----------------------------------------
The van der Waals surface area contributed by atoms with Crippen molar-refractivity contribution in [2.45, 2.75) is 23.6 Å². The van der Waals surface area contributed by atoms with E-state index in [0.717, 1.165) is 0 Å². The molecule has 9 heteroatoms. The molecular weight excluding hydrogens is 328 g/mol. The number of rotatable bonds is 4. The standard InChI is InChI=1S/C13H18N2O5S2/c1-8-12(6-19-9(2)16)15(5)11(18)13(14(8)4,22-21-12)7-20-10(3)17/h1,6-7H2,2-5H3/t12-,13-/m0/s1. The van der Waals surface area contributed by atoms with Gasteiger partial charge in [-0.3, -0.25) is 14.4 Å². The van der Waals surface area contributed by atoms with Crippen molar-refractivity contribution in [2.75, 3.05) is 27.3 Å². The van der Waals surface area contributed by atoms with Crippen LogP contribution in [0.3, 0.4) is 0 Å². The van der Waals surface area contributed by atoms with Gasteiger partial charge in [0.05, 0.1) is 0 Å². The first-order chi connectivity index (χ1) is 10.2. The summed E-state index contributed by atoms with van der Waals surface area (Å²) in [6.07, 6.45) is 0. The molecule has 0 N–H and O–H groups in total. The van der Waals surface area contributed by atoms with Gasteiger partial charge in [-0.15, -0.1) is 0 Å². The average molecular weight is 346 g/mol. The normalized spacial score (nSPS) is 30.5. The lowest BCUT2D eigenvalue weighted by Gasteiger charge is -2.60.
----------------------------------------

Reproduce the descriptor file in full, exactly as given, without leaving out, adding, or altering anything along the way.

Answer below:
The van der Waals surface area contributed by atoms with Crippen molar-refractivity contribution in [2.45, 2.75) is 23.6 Å². The van der Waals surface area contributed by atoms with E-state index in [0.717, 1.165) is 0 Å². The molecule has 9 heteroatoms. The molecular weight excluding hydrogens is 328 g/mol. The number of rotatable bonds is 4. The standard InChI is InChI=1S/C13H18N2O5S2/c1-8-12(6-19-9(2)16)15(5)11(18)13(14(8)4,22-21-12)7-20-10(3)17/h1,6-7H2,2-5H3/t12-,13-/m0/s1. The van der Waals surface area contributed by atoms with Gasteiger partial charge in [-0.3, -0.25) is 14.4 Å². The van der Waals surface area contributed by atoms with Crippen molar-refractivity contribution in [2.75, 3.05) is 27.3 Å². The van der Waals surface area contributed by atoms with Crippen LogP contribution in [0.3, 0.4) is 0 Å². The van der Waals surface area contributed by atoms with Gasteiger partial charge in [0.05, 0.1) is 0 Å². The first-order chi connectivity index (χ1) is 10.2. The summed E-state index contributed by atoms with van der Waals surface area (Å²) in [6.07, 6.45) is 0. The molecule has 0 N–H and O–H groups in total. The van der Waals surface area contributed by atoms with Gasteiger partial charge in [-0.15, -0.1) is 0 Å². The average molecular weight is 346 g/mol. The normalized spacial score (nSPS) is 30.5. The lowest BCUT2D eigenvalue weighted by Gasteiger charge is -2.60.